The Leicester City of Sanctuary drop-in centre for asylum seekers and refugees opened in May 2011. It has outgrown our original base on Thursday afternoons from 1:00 pm – to 4:00 pm in the Booth Hall in St Martin’s House, 7, Peacock, LE1 5PZ. This Thursday session now offers IT and sewing classes with tea and coffees and is attended by around 30 people. Recently the main drop-in session, including hot lunches, has moved to Wednesdays 11 to 2 at Holy Cross Priory Church, 45 Wellington Street St, Leicester LE1 6HW.
(Note: This is now an old address! We’re at The Bridge, 43 Melton Street, Leicester, LE1 3BN)
Red Cross, Refugee Action and Assist refer to us vulnerable individuals who they think would benefit from meeting friendly people and having something to do.
From an initial start of less than 10 asylum seekers per session, we now have around 100 asylum seekers regularly attend the main Wednesday session with another 15 to 20 volunteers and visitors. In the first three years, 906 different people have attended, of which 207 registered their country as UK and 103 who did not register their country.
Substantial grants from the Clothworkers Foundation and the Co-operative Society has enabled us to refurbish the Booth Hall and provide new laptops and sewing machines replacing those that were initially donated and which have now become obsolete.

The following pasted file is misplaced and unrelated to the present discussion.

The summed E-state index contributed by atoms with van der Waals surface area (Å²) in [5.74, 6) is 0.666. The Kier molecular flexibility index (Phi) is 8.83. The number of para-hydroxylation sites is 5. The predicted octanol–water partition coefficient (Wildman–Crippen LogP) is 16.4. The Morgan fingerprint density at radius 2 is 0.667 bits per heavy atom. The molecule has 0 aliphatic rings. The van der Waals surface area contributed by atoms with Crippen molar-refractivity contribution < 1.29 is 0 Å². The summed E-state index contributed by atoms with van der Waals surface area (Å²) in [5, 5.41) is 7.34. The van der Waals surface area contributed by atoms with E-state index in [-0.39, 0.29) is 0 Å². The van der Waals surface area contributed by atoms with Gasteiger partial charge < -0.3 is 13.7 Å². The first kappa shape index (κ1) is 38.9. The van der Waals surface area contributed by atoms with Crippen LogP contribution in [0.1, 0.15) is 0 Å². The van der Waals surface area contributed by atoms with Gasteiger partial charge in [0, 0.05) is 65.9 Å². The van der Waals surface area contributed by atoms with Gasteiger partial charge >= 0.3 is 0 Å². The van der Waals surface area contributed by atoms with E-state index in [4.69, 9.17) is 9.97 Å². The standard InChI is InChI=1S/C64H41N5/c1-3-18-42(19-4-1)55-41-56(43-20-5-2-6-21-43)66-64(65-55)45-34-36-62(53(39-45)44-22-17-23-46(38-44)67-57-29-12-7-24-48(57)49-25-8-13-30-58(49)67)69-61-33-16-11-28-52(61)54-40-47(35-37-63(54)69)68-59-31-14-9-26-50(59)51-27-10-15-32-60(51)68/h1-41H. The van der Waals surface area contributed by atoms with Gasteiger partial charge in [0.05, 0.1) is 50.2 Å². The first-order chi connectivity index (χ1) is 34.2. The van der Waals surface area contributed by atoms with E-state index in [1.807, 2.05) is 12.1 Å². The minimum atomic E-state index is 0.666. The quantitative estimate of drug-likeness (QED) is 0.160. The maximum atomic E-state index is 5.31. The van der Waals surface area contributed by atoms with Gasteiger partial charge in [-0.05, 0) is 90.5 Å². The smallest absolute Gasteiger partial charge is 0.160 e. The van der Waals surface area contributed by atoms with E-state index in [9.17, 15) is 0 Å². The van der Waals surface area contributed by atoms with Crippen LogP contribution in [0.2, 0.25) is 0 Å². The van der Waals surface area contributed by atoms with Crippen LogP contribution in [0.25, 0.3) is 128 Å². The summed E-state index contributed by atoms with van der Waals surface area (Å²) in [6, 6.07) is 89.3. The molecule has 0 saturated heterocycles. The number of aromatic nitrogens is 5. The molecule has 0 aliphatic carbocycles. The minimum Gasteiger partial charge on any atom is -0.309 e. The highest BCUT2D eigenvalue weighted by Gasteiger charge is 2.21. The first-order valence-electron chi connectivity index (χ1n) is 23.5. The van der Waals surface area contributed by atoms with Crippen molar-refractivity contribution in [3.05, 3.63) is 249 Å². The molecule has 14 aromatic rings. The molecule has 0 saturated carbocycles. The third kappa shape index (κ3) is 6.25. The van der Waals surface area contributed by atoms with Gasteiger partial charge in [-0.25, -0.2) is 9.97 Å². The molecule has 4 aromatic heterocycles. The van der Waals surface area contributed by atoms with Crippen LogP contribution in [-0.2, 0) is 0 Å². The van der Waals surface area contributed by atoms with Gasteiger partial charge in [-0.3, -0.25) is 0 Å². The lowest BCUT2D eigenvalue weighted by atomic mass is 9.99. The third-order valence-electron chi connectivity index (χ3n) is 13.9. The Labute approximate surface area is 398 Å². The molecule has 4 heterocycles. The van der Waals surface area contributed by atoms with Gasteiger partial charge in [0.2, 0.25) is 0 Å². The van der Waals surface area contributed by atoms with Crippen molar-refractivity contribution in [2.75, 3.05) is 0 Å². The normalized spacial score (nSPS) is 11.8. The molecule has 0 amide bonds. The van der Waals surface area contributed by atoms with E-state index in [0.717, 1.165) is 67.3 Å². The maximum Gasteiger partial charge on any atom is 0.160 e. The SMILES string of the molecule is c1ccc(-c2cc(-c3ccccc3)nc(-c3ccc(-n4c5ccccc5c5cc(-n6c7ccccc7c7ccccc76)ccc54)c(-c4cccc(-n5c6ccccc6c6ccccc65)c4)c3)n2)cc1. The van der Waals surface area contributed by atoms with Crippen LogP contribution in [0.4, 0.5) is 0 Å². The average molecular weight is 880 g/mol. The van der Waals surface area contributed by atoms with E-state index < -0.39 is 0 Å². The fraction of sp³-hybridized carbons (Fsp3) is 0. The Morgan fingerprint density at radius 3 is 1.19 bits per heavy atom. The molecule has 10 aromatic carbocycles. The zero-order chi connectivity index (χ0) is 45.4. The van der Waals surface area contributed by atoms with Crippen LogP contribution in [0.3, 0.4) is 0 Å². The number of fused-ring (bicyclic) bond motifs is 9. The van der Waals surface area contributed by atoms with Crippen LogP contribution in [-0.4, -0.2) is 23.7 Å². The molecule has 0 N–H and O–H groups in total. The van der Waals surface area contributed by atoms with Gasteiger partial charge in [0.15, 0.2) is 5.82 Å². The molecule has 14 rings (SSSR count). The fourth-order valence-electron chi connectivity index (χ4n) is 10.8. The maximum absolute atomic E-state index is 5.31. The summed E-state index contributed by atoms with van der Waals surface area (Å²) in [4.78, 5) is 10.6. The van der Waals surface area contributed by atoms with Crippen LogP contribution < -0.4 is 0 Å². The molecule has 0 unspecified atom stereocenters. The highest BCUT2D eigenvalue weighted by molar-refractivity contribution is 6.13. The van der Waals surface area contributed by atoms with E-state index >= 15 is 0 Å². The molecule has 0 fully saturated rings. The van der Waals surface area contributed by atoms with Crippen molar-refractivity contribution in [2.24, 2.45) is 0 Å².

Access to the internet, thanks to St Martin’s House, and volunteer support enables users to make the most of the laptops. Support from YAPP and Santander has enabled us to provide bus fares to those who need it to access the session.
In addition to sewing, we have craft activities and a quilting group has produced some beautiful work. Donations of odds and ends of wool, fabric and any craft materials or tools are always much appreciated. We have had a range of social activities including bingo, quizzes, live music, poetry, craft workshops and the like – all provided free by supporters. If you could provide live music, run a simple craft, music or arts workshop or have any other skills which would entertain our guests – please get in touch.
With the closure of Refugee Action Advice and One Stop Shop service and the introduction of the new Asylum Helpline, we now find that more and more of our clients are coming to us with problems and have increased the number of volunteers who provide support, advocacy and problem solving. The sessions are now very much the heart of LCofS and though it is our most expensive project, and relies largely on donations, we feel it is enormously worthwhile.